Dig a Shallow Grave

Two notable deaths of the past week: Lawrence Rainey and Myra Hindley.

Rainey, who died last Friday, was the sheriff in Neshoba County, Mississippi, when, in 1964, three civil rights workers passing through the area disappeared. The three--Michael Schwerner, Andrew Goodman, and James Chaney--were part of the Freedom Summer Project, intended to help the state's black residents register to vote. On June 21, the three were stopped in Neshoba County on their way back from investigating a church fire, jailed for a few hours in Philadelphia, Mississippi, and then released. On their way out of town, Schwerner, Goodman, and Chaney were killed by the sheriff's deputy and a group of local men. (The murders were portrayed in both Mississippi Burning and the more accurate and engrossing Freedom on My Mind.)

In the days and weeks that followed, before an informant led the FBI to the men's bodies, buried and decomposing in an earthen dam, Rainey famously declared of the missing rights workers, 'If they're in Mississippi, they're just hiding out somewhere and trying to get a lot of publicity out of it.' After the bodies were found, the case was eventually brought to federal court (the state, not surprisingly, wouldn't touch it). Although Deputy Price and six other men were convicted of the crime, Rainey, widely suspected of involvement in the murders, was acquitted. After his term as sheriff ended in 1967, he became a security guard at a supermarket and a shopping mall. Historical evidence, investigations, and the testimony of several witnesses to the contrary, Rainey's son John, who still lives in Meridian, claims that his father was misunderstood: 'He was a good man. He had nothing to do with what happened that night.'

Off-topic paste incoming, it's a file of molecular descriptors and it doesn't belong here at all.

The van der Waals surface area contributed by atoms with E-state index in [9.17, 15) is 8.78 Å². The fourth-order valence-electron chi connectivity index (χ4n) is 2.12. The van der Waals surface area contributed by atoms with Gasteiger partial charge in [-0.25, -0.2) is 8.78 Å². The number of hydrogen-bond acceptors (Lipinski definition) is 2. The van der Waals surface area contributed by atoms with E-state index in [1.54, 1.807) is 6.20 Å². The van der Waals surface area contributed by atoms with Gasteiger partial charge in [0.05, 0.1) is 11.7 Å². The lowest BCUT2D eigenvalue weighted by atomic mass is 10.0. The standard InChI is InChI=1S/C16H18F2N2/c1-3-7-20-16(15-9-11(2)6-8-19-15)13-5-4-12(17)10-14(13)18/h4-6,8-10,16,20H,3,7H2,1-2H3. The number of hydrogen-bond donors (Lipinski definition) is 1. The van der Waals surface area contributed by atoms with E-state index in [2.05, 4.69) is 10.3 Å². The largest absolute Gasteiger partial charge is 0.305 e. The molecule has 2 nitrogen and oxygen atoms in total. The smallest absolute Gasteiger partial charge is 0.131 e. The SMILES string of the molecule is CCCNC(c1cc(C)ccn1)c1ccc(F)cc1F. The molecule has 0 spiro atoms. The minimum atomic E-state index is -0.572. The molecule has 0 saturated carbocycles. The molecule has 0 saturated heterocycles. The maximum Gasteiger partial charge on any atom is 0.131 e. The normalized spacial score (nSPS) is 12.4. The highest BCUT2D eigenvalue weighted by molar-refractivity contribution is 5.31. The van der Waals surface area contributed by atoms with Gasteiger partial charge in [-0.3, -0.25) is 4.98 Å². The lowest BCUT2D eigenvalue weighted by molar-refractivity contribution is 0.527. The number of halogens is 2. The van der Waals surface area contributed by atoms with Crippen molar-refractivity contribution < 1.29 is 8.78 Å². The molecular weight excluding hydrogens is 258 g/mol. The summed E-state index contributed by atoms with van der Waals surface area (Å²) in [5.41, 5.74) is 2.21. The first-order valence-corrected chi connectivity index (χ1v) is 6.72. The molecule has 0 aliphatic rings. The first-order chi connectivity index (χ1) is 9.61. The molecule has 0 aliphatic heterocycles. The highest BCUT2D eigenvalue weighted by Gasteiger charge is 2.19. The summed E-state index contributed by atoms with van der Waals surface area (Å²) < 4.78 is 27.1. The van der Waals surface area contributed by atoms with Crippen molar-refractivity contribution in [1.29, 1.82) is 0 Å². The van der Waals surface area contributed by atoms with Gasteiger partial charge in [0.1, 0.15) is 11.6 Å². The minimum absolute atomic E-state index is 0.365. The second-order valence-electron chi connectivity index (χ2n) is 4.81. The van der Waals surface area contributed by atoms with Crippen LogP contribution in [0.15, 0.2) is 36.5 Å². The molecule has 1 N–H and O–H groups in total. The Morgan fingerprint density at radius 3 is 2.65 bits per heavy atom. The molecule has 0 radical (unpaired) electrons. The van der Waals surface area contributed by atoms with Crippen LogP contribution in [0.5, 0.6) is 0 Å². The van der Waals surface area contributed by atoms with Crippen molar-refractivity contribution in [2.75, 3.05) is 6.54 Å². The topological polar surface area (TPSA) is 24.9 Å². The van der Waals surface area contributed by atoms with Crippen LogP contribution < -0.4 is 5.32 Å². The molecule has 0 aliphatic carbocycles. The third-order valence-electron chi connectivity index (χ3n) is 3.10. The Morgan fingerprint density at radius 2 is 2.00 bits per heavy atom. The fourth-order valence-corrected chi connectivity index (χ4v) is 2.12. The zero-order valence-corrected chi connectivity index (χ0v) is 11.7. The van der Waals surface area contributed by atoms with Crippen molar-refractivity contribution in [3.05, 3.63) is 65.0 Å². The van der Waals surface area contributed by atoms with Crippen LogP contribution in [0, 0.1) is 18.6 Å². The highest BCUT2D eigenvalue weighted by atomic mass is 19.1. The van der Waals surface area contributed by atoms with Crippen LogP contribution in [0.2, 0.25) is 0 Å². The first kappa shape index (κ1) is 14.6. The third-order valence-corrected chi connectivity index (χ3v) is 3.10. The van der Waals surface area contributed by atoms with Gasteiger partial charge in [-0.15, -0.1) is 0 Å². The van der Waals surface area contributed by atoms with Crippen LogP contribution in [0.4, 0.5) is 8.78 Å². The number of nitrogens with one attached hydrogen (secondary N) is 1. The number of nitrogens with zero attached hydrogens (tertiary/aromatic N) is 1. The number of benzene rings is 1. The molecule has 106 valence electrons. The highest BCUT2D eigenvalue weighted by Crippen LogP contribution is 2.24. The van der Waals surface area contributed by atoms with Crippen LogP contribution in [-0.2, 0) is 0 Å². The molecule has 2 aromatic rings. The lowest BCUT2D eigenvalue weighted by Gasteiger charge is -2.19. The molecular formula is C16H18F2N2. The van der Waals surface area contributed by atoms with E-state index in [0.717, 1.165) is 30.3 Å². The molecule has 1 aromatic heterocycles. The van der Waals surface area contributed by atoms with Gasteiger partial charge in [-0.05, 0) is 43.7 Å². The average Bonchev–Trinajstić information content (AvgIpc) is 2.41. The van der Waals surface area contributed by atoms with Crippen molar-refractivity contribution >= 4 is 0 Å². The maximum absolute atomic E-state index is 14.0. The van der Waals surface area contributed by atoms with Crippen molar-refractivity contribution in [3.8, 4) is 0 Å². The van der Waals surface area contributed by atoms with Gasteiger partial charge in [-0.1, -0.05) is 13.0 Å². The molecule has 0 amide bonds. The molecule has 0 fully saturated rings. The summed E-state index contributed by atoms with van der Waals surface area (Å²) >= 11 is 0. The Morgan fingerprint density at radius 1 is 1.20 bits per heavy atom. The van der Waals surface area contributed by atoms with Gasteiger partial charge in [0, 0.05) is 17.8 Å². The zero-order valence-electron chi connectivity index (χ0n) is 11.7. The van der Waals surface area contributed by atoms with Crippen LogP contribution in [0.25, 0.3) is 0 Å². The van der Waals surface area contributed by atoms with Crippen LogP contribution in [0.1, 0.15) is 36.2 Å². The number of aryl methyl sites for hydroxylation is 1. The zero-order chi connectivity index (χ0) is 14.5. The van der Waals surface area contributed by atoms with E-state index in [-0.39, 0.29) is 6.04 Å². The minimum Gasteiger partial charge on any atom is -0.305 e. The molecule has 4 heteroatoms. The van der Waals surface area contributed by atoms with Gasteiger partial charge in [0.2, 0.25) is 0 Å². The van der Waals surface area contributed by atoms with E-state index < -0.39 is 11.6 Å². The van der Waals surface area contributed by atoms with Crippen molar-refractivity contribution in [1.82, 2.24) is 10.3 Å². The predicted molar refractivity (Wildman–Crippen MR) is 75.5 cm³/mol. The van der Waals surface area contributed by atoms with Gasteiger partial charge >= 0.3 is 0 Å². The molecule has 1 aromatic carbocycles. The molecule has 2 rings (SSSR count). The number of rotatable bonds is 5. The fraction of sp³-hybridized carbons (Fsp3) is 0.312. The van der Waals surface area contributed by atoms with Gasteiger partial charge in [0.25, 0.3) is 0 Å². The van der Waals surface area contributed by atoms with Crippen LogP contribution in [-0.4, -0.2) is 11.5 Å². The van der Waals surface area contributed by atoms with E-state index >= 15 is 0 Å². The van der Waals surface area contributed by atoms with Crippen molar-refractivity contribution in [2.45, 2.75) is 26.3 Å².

Myra Hindley, half of England's Moors murderers pair, died yesterday of a chest infection, after 36 years in prison. With her boyfriend Ian Brady, Hindley was responsible for the deaths of five children in northwestern England in the mid-60s. The killings were especially shocking for the youth of the victims (the oldest was 18), their sudden disappearances, and their grisly deaths--some of the victims were sexually abused, tortured, and buried in a remote moor.

After she was convicted and jailed, Hindley maintained that Brady had blackmailed her into helping him with the murders, threatening to kill members of her family if she didn't cooperate. In prison, she became a practicing Roman Catholic and received a humanities degree; she also admitted that 'my conscience will follow me to my dying day' (we may be dead and we may be gone/but we will be right by your side/until the day you die/this is no easy ride).

But, as the Times notes in its obituary, she also 'insisted that she had paid her debt to society, and she yearned to be released. "I know I could be out one week before someone assassinated me," she said. "But at least I would have had a week of freedom."'